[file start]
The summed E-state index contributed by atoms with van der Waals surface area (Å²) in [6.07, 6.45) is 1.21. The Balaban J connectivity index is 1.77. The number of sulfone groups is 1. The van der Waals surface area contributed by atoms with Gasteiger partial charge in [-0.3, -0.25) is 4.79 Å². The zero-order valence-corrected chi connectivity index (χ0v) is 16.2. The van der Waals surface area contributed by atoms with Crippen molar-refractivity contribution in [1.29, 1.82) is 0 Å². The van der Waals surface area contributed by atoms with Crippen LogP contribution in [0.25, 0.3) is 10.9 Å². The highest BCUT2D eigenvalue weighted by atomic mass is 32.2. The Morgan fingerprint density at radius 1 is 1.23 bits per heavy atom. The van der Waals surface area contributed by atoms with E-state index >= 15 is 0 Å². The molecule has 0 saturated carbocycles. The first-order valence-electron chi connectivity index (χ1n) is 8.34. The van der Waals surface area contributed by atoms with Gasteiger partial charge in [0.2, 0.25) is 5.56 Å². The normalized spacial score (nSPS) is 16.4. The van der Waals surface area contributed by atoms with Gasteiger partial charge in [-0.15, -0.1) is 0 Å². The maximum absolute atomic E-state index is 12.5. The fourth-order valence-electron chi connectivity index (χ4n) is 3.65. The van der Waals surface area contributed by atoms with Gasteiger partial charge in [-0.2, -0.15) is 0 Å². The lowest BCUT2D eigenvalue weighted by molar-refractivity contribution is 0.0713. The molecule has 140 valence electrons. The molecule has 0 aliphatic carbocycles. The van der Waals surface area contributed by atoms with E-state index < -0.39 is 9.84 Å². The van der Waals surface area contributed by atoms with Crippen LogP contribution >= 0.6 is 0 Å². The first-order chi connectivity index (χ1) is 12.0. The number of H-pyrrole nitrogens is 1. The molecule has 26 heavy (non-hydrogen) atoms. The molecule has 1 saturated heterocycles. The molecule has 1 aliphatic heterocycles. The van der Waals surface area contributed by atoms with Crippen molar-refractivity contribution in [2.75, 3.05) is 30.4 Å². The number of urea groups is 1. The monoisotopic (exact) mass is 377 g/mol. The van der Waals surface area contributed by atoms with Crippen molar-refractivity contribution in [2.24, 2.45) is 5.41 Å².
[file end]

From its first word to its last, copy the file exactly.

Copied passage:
The summed E-state index contributed by atoms with van der Waals surface area (Å²) in [6.07, 6.45) is 1.21. The Balaban J connectivity index is 1.77. The number of sulfone groups is 1. The van der Waals surface area contributed by atoms with Gasteiger partial charge in [-0.3, -0.25) is 4.79 Å². The zero-order valence-corrected chi connectivity index (χ0v) is 16.2. The van der Waals surface area contributed by atoms with Crippen molar-refractivity contribution in [1.29, 1.82) is 0 Å². The van der Waals surface area contributed by atoms with Crippen LogP contribution in [0.25, 0.3) is 10.9 Å². The highest BCUT2D eigenvalue weighted by atomic mass is 32.2. The Morgan fingerprint density at radius 1 is 1.23 bits per heavy atom. The van der Waals surface area contributed by atoms with E-state index >= 15 is 0 Å². The molecule has 0 saturated carbocycles. The first-order valence-electron chi connectivity index (χ1n) is 8.34. The van der Waals surface area contributed by atoms with Gasteiger partial charge in [0.2, 0.25) is 5.56 Å². The normalized spacial score (nSPS) is 16.4. The van der Waals surface area contributed by atoms with Gasteiger partial charge in [-0.15, -0.1) is 0 Å². The maximum absolute atomic E-state index is 12.5. The fourth-order valence-electron chi connectivity index (χ4n) is 3.65. The van der Waals surface area contributed by atoms with Gasteiger partial charge in [-0.2, -0.15) is 0 Å². The lowest BCUT2D eigenvalue weighted by molar-refractivity contribution is 0.0713. The molecule has 140 valence electrons. The molecule has 0 aliphatic carbocycles. The van der Waals surface area contributed by atoms with E-state index < -0.39 is 9.84 Å². The van der Waals surface area contributed by atoms with Crippen LogP contribution >= 0.6 is 0 Å². The first-order chi connectivity index (χ1) is 12.0. The number of H-pyrrole nitrogens is 1. The molecule has 26 heavy (non-hydrogen) atoms. The molecule has 1 saturated heterocycles. The molecule has 1 aliphatic heterocycles. The van der Waals surface area contributed by atoms with Crippen molar-refractivity contribution in [2.75, 3.05) is 30.4 Å². The number of urea groups is 1. The monoisotopic (exact) mass is 377 g/mol. The van der Waals surface area contributed by atoms with Crippen molar-refractivity contribution in [2.24, 2.45) is 5.41 Å².